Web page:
Carrot, Cauliflower, and Broccoli Pate Terrine

Vegetarian Pate

Tri-Color Vegetable Spread
Prep time: 
Total time: 
Yield: 1 8½x4½-inch loaf of vegetable spread
adapted from
White Bean Layer
  • 2 15-ounce cans cannellini (white kidney beans), rinsed, drained thoroughly
  • 1 tablespoon fresh lemon juice
  • 1 tablespoon olive oil
  • 1 tablespoon minced fresh oregano or 1 teaspoon dried
  • 2 garlic cloves, pressed
Red Pepper Layer
  • 1 7-ounce red bell pepper, roasted, peeled, seeded and diced or 1 jar roasted red bell peppers, drained and chopped
  • ¾ cup crumbled feta cheese (about 4 ounces)
Pesto Layer
  • 2 garlic cloves
  • 1 cup fresh basil leaves
  • 1 cup fresh Italian parsley leaves
  • ¼ cup toasted pine nuts
  • 3 tablespoons olive oil
  • ½ cup low-fat ricotta cheese
  • Fresh herb sprigs
  • Sourdough or Ciabatta bread slices, recipe for Ciabatta linked below.
  1. Line 8½x4½-inch loaf pan with plastic wrap, overlapping sides.*
For Bean Layer:
  1. Mash beans in large bowl. Add lemon juice, olive oil, oregano and garlic and blend until smooth. Season to taste with salt and pepper. Spread bean mixture evenly on bottom of prepared pan.
For Red Pepper Layer:
  1. Combine peppers and feta in processor and blend until smooth. Spread pepper mixture evenly over bean layer in prepared dish.
For Pesto Layer:
  1. Mince garlic in processor. Add basil, parsley and pine nuts and mince. With machine running, gradually add oil through feed tube and process until smooth. Mix in ricotta. Spread pesto evenly over red pepper layer. Cover with plastic wrap and refrigerate overnight.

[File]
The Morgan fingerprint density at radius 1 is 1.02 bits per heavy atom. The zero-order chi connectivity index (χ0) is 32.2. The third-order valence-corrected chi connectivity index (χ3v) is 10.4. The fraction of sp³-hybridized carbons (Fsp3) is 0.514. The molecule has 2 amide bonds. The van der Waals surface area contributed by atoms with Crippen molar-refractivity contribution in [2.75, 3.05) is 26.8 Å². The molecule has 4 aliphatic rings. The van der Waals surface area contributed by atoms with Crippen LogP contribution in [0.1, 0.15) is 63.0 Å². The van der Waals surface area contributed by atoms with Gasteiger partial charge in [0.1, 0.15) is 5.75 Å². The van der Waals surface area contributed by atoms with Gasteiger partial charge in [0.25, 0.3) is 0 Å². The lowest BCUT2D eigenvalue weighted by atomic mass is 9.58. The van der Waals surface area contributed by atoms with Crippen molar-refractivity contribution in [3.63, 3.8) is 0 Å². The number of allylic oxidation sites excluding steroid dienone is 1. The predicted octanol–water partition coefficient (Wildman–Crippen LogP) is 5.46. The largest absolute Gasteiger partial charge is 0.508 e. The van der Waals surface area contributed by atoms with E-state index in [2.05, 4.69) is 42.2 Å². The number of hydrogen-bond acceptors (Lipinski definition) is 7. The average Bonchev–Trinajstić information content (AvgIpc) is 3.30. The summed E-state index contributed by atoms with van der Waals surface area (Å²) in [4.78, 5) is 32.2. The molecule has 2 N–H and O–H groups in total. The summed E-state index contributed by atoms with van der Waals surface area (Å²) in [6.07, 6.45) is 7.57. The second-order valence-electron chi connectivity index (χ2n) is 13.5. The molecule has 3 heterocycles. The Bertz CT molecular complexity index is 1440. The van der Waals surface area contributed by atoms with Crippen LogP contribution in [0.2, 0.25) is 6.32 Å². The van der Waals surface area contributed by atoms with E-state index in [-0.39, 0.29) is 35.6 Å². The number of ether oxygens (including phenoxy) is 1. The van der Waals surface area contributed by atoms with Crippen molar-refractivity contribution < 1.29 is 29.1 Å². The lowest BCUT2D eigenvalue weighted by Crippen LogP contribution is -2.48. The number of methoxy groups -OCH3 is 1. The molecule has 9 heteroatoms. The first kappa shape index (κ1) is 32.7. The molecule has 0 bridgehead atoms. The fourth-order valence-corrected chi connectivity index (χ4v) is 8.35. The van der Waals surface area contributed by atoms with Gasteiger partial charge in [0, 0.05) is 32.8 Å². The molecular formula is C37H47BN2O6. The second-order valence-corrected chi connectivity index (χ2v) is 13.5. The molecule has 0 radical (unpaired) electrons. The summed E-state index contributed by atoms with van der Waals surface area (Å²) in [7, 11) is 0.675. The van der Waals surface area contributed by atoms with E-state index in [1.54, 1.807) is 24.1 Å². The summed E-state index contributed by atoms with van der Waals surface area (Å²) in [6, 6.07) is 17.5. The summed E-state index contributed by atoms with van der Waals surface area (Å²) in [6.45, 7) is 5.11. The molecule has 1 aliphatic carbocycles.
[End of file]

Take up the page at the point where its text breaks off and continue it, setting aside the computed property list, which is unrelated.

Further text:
2. To unmold, invert pâté onto serving platter. Peel off plastic wrap from pâté. Garnish with herb sprigs and serve with sourdough bread slices.
* I used mini loaf pans to make about 4 terrines of vegetable spread. You can find them HERE.

Chilied Mushroom Cashew Pate/Spread
Prep time: 
Cook time: 
Total time: 
Yield: about 3½ cups of pate
Recipe courtesy of Mary Sue Milliken & Susan Feniger
  • 4 tablespoons unsalted butter
  • 1 pound mushrooms, sliced (I use a mix of mushrooms, depending on what looks good at the market)
  • ½ large onion, minced
  • 2 cloves garlic, minced
  • 1½ teaspoons chili powder, or to taste
  • 1 teaspoon sea salt, or to taste
  • 1 teaspoon coriander
  • ¼ teaspoon cumin
  • 1 cup roasted cashews, (I toast the cashew nuts first)
  • 2 tablespoons vegetable oil
  • Chopped fresh parsley, for garnish
  • Freshly ground black pepper to taste
  1. In a medium skillet, over a high heat, melt the butter. Saute the mushrooms 3 to 4 minutes. Add the onion and cook until it's translucent, then add the garlic and saute for a minute or so, but don't let it brown, just translucent. Add the spices.and cook until the mixture is somewhat dry. Cool completely.
  2. In a food processor fitted with a metal blade or a blender, chop the cashews finely, then slowly add the oil to make a paste. Add the mushroom mixture and continue mixing until smooth. Taste and add more chili powder, pepper or salt, if necessary. Place in a serving bowl as a dip, or mini loaf pan lined with plastic wrap, if you want more of a terrine look like mine. Sprinkle with chopped parsley to garnish. Serve at room temperature.


For the Ciabatta Bread recipe, Click HERE.